Programming languages, such as Java and C, may no longer necessitate a computer as the platform to carry out a set of instructions. Researchers at University of Washington believe they have developed a chemical programming language for use in networks that can guide the behavior of chemical reactions. The engineering and design process that goes into creating a molecular network is extremely complex, which is why UW engineers set out to create a framework to be used in such endeavors. The framework would consist of synthetically designed DNA molecules, which code for specific molecules with very narrowly defined functions. DNA, like in most programming languages, uses a unique code-sequence to represent a specific outcome. To that end, a synthetic DNA could be designed which codes for molecules engineered in the lab, that have specific bodily functions.
Applications of synthetically designed molecular networks in the world of medicine are practically endless. Most biological systems like humans and other organisms already have complex networks of nanomolecules that help regulate cell and body functions. Synthetic nanomolecular networks with the ability to support the body’s natural functions could open up many avenues of medical applications, such as improvements to daily life, new treatment methods, reducing rehabilitation periods, altering metabolic functions, and even improving upon existing human capabilities. An even more advanced application for such a technology, that may be a possibility in the not-too-distant future, is the creation of self-assembling “smart sensors” embedded within cells or in the bloodstream.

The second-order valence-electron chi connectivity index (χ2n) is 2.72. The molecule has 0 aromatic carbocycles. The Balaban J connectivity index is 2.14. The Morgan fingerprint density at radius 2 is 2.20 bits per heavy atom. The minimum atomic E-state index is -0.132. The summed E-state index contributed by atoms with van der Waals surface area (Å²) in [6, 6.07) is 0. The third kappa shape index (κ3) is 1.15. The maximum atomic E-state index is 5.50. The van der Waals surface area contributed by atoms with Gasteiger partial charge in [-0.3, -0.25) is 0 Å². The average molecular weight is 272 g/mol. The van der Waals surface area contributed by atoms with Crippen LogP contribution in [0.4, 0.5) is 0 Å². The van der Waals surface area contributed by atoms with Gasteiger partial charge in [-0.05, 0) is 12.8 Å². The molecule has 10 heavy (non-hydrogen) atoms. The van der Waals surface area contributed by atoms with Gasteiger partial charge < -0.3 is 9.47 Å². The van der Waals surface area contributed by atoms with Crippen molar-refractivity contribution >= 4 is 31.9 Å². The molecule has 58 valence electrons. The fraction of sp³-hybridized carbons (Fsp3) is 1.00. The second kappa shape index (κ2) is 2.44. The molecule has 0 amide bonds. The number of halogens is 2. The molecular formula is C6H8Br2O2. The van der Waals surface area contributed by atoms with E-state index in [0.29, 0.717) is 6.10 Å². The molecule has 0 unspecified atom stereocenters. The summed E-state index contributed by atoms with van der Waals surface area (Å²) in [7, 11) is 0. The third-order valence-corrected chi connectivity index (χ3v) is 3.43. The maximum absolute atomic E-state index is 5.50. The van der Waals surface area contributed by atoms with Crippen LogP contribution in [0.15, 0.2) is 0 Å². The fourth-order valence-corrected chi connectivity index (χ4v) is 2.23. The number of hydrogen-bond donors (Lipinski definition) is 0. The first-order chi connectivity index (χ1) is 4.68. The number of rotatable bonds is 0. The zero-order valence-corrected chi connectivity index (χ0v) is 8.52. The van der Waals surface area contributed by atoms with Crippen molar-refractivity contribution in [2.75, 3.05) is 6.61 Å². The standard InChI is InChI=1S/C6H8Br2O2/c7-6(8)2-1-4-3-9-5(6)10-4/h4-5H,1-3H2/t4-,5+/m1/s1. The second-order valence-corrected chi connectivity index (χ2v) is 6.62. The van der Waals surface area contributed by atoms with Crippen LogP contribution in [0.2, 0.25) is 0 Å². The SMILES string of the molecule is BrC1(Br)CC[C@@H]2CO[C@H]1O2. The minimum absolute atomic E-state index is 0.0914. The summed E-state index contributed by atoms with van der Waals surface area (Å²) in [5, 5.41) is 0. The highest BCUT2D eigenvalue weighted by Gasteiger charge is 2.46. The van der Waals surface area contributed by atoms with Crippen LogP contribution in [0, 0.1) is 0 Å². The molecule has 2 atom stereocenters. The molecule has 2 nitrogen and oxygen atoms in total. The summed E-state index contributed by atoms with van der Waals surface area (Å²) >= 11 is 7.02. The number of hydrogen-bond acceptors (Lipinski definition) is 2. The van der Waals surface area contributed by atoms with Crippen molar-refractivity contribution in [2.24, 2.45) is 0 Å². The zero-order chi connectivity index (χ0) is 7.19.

While this research is not ready to be applied to the medical field yet, it represents new potentials that have not been within humankind’s reach in the past. Hopefully, upon completion of this research, the medical industry will start to see new embedded nanomolecular devices for use in and around the body, that could greatly simplify the practice of medicine as we know it today.
Abstract from Nature Nanotechnology:
“Biological organisms use complex molecular networks to navigate their environment and regulate their internal state. The development of synthetic systems with similar capabilities could lead to applications such as smart therapeutics or fabrication methods based on self-organization. To achieve this, molecular control circuits need to be engineered to perform integrated sensing, computation and actuation. Here we report a DNA-based technology for implementing the computational core of such controllers. We use the formalism of chemical reaction networks as a ‘programming language’ and our DNA architecture can, in principle, implement any behavior that can be mathematically expressed as such. Unlike logic circuits, our formulation naturally allows complex signal processing of intrinsically analogue biological and chemical inputs. Controller components can be derived from biologically synthesized (plasmid) DNA, which reduces errors associated with chemically synthesized DNA. We implement several building-block reaction types and then combine them into a network that realizes, at the molecular level, an algorithm used in distributed control systems for achieving consensus between multiple agents.”